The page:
While discussing Marie’s Lanval3, Woods states: “Marie gives … examples of the efficacy of women’s wiles in obtaining what they want” (Woods, 12). De facto, in Guigemar, the lady suffers from ‘male hierarchy’ but deals better with it than men do with social pressure. Hence, the lady’s adulterous sexual relation is a way to exercise her choice and thus, to access a state of free will. Thanks to her servant’s valuable assistance, she manages to subvert her captivity: the room in which she is sequestered becomes a love nest for her and her lover. Ironically, Marie’s “malmariées play the cards they are dealt to their advantage” (Dingeldein, 3). The lady completely frees herself from the straightjacket of her unhappy marriage as she physically escapes her tower. Oppositely, Guigemar never escapes society’s scripts but rather unwillingly endures them. Indeed, after he is dismissed by his family and by the society, because of his ‘unnatural’ celibacy, the narrator tells his journey towards love – that is his only chance to reach a place in society. Indeed, “tension is maintained between Guigemar’s personal and social lives, and his destiny is not fulfilled until they have been ordered and integrated” (Pickens, 330). He may be the most brilliant knight – “on ne pouvait alors trouver // si bon chevalier” (Marie, 29, l. 55-6) – his indifference towards love is criticized “par les étrangers comme par ses propres amis” (Marie, 29, 68). Consequently, the narrative exposes a tension in the homosocial system – which privileges male-male bonding but directs sexual desire towards women. Guigemar struggles to combine both of these duties. As a matter of fact, the dichotomies personal/social lives and love/chivalry are embodied via two worlds. Indeed, we could consider that Guigemar’s country symbolises feudal duties, whereas the lady’s land symbolizes love and fertility. Thus, the motif of ‘crossing water’ underlines the difficulties he experienced while trying to combine his duties of marriage and chivalry. We could also consider the other world as an “alternative reality” in which “the constraints and restrictions of the world ordered by social hierarchies fall away” (Kinoshita, 122). In this vein, the movement towards this new land would be a breakaway underlying the social pressure endured by Guigemar. Both interpretations of this dual geography highlight the “virulent aspects of the social and psychological scripts that delimit the young men’s choices”. In this perspective, women are drawn as ‘more resilient’ and ‘freer’ than men who have to follow already-made scripts in order to reach and prove their masculinity. To that extent, Burgwinkle proposition is verified. Nevertheless, we propose to open this reflexion by considering Guigemar as one criticism of feudal conception of ‘masculinity’.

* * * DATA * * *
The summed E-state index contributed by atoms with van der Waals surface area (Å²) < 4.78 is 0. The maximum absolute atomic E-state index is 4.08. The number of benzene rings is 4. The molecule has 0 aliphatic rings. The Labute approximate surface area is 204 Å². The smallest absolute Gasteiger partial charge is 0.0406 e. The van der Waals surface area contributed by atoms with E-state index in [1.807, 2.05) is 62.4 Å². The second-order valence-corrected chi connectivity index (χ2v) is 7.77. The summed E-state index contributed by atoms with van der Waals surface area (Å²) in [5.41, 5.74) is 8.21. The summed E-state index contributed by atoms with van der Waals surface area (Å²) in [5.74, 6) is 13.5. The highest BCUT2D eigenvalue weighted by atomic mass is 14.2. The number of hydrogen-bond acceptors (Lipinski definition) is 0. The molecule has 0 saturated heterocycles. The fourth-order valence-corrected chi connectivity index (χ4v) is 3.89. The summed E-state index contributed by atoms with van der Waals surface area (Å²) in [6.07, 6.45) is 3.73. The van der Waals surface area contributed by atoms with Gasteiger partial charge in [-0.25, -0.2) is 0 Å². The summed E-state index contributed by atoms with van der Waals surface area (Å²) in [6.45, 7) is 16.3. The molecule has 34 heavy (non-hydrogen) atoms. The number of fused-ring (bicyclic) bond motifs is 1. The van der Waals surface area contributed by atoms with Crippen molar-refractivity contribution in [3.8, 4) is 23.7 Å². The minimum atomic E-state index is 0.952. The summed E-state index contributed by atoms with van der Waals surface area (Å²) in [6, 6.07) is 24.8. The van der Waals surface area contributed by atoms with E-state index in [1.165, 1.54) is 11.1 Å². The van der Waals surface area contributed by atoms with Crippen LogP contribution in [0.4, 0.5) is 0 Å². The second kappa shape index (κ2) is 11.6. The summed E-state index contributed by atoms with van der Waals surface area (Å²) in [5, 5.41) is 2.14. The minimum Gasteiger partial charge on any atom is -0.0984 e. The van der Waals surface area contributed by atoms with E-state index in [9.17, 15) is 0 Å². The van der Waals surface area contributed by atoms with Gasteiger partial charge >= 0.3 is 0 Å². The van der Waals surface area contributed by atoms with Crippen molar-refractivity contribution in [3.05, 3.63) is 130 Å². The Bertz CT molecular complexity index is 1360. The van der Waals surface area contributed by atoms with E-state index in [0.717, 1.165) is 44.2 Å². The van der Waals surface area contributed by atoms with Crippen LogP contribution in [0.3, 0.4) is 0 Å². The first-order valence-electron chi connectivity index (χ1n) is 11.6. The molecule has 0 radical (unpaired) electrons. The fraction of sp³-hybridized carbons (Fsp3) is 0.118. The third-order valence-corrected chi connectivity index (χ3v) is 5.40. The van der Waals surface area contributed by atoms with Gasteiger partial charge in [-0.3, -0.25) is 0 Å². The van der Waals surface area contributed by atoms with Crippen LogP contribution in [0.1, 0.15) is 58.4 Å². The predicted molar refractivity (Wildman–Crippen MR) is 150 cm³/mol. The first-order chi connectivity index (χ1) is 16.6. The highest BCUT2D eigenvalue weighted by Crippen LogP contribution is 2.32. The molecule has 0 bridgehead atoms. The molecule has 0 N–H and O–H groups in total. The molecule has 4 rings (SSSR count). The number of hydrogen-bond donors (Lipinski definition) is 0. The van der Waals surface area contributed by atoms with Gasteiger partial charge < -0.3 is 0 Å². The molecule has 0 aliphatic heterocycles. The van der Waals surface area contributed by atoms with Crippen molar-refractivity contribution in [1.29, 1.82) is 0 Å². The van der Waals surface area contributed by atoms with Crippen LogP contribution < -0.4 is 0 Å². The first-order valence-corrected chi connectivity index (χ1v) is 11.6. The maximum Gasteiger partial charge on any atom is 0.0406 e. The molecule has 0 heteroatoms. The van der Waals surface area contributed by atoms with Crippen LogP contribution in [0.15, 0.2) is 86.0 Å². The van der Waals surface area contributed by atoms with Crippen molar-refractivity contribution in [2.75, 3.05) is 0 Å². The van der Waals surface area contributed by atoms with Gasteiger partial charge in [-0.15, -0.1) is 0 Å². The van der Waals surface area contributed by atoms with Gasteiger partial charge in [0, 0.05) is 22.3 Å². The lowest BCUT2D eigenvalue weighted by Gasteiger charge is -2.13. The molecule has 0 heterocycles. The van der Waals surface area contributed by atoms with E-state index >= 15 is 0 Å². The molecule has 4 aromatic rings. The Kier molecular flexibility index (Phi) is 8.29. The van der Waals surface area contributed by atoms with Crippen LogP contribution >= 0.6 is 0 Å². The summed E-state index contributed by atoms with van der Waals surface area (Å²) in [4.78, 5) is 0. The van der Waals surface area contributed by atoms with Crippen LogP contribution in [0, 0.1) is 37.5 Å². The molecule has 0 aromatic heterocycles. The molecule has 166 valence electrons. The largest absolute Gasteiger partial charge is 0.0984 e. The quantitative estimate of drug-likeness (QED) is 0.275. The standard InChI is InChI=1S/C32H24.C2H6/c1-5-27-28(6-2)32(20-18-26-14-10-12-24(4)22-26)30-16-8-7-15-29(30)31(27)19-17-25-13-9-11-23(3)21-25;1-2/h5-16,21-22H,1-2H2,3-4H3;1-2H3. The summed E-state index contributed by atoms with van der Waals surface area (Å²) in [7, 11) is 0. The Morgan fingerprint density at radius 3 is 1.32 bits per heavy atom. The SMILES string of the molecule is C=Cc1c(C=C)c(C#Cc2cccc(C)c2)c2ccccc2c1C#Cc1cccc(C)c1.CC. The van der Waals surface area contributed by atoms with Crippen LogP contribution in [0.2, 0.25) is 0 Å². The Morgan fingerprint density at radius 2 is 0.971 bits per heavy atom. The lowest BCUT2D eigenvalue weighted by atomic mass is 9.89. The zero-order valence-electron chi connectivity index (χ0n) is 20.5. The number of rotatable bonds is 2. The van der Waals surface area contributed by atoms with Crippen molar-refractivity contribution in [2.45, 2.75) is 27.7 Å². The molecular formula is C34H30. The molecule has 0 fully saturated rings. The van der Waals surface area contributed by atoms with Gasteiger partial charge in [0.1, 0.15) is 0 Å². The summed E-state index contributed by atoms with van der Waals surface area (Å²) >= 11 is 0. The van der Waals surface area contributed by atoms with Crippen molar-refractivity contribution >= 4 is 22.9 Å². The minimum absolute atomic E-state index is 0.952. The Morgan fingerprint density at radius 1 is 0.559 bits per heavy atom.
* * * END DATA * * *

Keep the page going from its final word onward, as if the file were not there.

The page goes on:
Guigemar relates the journey of a young man towards masculinity. As discussed earlier, Guigemar tries to prove his masculinity to society thanks to chivalric feats. However, feudal masculinity is not only “figured through strong male bonds, heroism, and spectacle” (Burgwinkle, 153). The knight has to love a woman, not only in order to carry on the family line but also to publicly testify of his heterosexual sexuality. De facto, Guigemar’s celibacy underlines the “instability of his masculine productivity” (Schneider, 36). Yet, Guigemar is not straight in an obvious way; he is not appropriately homosexual neither heterosexual. Indeed he has attributes associated with an androgynous hind. This figure of queer sexuality embodies Guigemar’s deny of his sexual identity that is considered as unnatural by the society. Indeed “Guigemar is seen as queer and malformed because of his lack of sexual activity. … Love … is something natural to masculinity in the lai, and when absent the man is deformed” (Schneider, 35-6). De facto, the arrow intended to cull the doe rebounds on the knight and injures him near his genitals. Besides, Guigemar “tombe sur l’herbe épaisse” (Marie, 31, l. 101). Yet, grass often symbolizes fertility in lyric poetry. Thus, one could agree that this episode underlines his lack of ‘masculine productivity’ and the danger it represents. While he erases the doe, the protagonist fights his inner self. As testified by Burgwinkle, “Guigemar must suffer to be like other men” (Burgwinkle, 151). Guigemar denies his identity in order to reach a state of ‘masculinity’ and thus, social recognition.
To conclude, Burgwinkle’s proposition led us to conclude that because she has nothing to lose the lady emerges freer than Guigemar. Moreover, analysing Marie’s criticism of social and psychological scripts under oppressive systems, we opened the discussion to the figure of the queer. All in all, we are not able to assert that the authoress willingly criticized the oppression of society against ‘non-masculine’ and yet male individuals. However, in today’s society, one could interpret Marie’s Guigemar as a manifesto against gender oppression of all sorts.
1 The term freedom comes from the Old-English freodom and illustrates a state of free will and self-governance.
2 We will define the terms ‘patriarchy’ and ‘homosocial’ throughout the essay.
3 Lanval is the 5th lai of the Lais of Marie de France.